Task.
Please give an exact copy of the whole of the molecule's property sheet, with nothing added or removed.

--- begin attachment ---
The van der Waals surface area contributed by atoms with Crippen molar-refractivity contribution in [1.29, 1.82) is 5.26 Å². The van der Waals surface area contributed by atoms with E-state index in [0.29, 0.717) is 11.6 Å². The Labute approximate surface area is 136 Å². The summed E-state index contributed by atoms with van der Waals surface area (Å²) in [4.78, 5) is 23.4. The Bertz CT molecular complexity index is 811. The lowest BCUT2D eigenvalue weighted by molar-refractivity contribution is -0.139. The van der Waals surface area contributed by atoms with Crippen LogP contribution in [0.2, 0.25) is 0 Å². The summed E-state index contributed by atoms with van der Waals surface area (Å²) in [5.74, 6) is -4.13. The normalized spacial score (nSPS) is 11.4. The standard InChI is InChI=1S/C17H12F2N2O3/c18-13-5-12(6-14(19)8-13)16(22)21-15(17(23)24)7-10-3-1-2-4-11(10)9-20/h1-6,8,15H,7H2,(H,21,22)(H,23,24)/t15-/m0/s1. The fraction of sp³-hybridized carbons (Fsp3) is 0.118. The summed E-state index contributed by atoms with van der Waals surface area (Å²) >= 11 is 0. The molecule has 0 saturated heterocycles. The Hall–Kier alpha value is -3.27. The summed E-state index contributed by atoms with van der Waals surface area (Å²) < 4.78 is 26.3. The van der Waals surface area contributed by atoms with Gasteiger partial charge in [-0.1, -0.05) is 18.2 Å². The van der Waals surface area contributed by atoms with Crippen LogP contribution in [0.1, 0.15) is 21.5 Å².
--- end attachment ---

The van der Waals surface area contributed by atoms with Crippen molar-refractivity contribution in [1.29, 1.82) is 5.26 Å². The van der Waals surface area contributed by atoms with E-state index in [0.29, 0.717) is 11.6 Å². The Labute approximate surface area is 136 Å². The summed E-state index contributed by atoms with van der Waals surface area (Å²) in [4.78, 5) is 23.4. The Bertz CT molecular complexity index is 811. The lowest BCUT2D eigenvalue weighted by molar-refractivity contribution is -0.139. The van der Waals surface area contributed by atoms with Crippen LogP contribution in [0.2, 0.25) is 0 Å². The summed E-state index contributed by atoms with van der Waals surface area (Å²) in [5.74, 6) is -4.13. The normalized spacial score (nSPS) is 11.4. The standard InChI is InChI=1S/C17H12F2N2O3/c18-13-5-12(6-14(19)8-13)16(22)21-15(17(23)24)7-10-3-1-2-4-11(10)9-20/h1-6,8,15H,7H2,(H,21,22)(H,23,24)/t15-/m0/s1. The fraction of sp³-hybridized carbons (Fsp3) is 0.118. The summed E-state index contributed by atoms with van der Waals surface area (Å²) >= 11 is 0. The molecule has 0 saturated heterocycles. The Hall–Kier alpha value is -3.27. The summed E-state index contributed by atoms with van der Waals surface area (Å²) < 4.78 is 26.3. The van der Waals surface area contributed by atoms with Gasteiger partial charge in [-0.1, -0.05) is 18.2 Å². The van der Waals surface area contributed by atoms with Crippen LogP contribution in [0.1, 0.15) is 21.5 Å².